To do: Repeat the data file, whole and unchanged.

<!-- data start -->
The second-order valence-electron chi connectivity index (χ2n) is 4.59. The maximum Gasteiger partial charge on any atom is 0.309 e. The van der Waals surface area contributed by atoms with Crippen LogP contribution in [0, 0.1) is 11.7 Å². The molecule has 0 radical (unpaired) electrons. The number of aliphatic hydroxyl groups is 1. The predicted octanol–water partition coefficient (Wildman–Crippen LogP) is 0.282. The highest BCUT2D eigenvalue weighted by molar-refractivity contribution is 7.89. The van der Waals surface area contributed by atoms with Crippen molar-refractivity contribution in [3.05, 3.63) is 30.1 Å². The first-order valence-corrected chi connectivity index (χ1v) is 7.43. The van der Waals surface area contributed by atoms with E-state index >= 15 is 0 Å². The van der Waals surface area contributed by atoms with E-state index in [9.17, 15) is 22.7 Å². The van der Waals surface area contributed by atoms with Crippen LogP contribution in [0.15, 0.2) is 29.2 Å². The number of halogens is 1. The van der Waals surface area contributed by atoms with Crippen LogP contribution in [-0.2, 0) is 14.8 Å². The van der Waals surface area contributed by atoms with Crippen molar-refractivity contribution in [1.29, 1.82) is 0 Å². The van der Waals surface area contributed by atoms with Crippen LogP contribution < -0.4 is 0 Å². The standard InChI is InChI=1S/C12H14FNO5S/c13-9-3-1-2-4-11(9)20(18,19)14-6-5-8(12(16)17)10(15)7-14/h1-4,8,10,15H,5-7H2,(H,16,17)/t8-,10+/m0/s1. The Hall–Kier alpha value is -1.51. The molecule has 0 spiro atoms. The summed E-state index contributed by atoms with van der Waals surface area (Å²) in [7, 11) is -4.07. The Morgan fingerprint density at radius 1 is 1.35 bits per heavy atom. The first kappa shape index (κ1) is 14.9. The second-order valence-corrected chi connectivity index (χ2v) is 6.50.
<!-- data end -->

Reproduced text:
The second-order valence-electron chi connectivity index (χ2n) is 4.59. The maximum Gasteiger partial charge on any atom is 0.309 e. The van der Waals surface area contributed by atoms with Crippen LogP contribution in [0, 0.1) is 11.7 Å². The molecule has 0 radical (unpaired) electrons. The number of aliphatic hydroxyl groups is 1. The predicted octanol–water partition coefficient (Wildman–Crippen LogP) is 0.282. The highest BCUT2D eigenvalue weighted by molar-refractivity contribution is 7.89. The van der Waals surface area contributed by atoms with Crippen molar-refractivity contribution in [3.05, 3.63) is 30.1 Å². The first-order valence-corrected chi connectivity index (χ1v) is 7.43. The van der Waals surface area contributed by atoms with E-state index >= 15 is 0 Å². The van der Waals surface area contributed by atoms with E-state index in [9.17, 15) is 22.7 Å². The van der Waals surface area contributed by atoms with Crippen LogP contribution in [0.15, 0.2) is 29.2 Å². The number of halogens is 1. The van der Waals surface area contributed by atoms with Crippen LogP contribution in [-0.2, 0) is 14.8 Å². The van der Waals surface area contributed by atoms with Crippen molar-refractivity contribution in [1.29, 1.82) is 0 Å². The van der Waals surface area contributed by atoms with Crippen LogP contribution < -0.4 is 0 Å². The standard InChI is InChI=1S/C12H14FNO5S/c13-9-3-1-2-4-11(9)20(18,19)14-6-5-8(12(16)17)10(15)7-14/h1-4,8,10,15H,5-7H2,(H,16,17)/t8-,10+/m0/s1. The Hall–Kier alpha value is -1.51. The molecule has 0 spiro atoms. The summed E-state index contributed by atoms with van der Waals surface area (Å²) in [7, 11) is -4.07. The Morgan fingerprint density at radius 1 is 1.35 bits per heavy atom. The first kappa shape index (κ1) is 14.9. The second-order valence-corrected chi connectivity index (χ2v) is 6.50.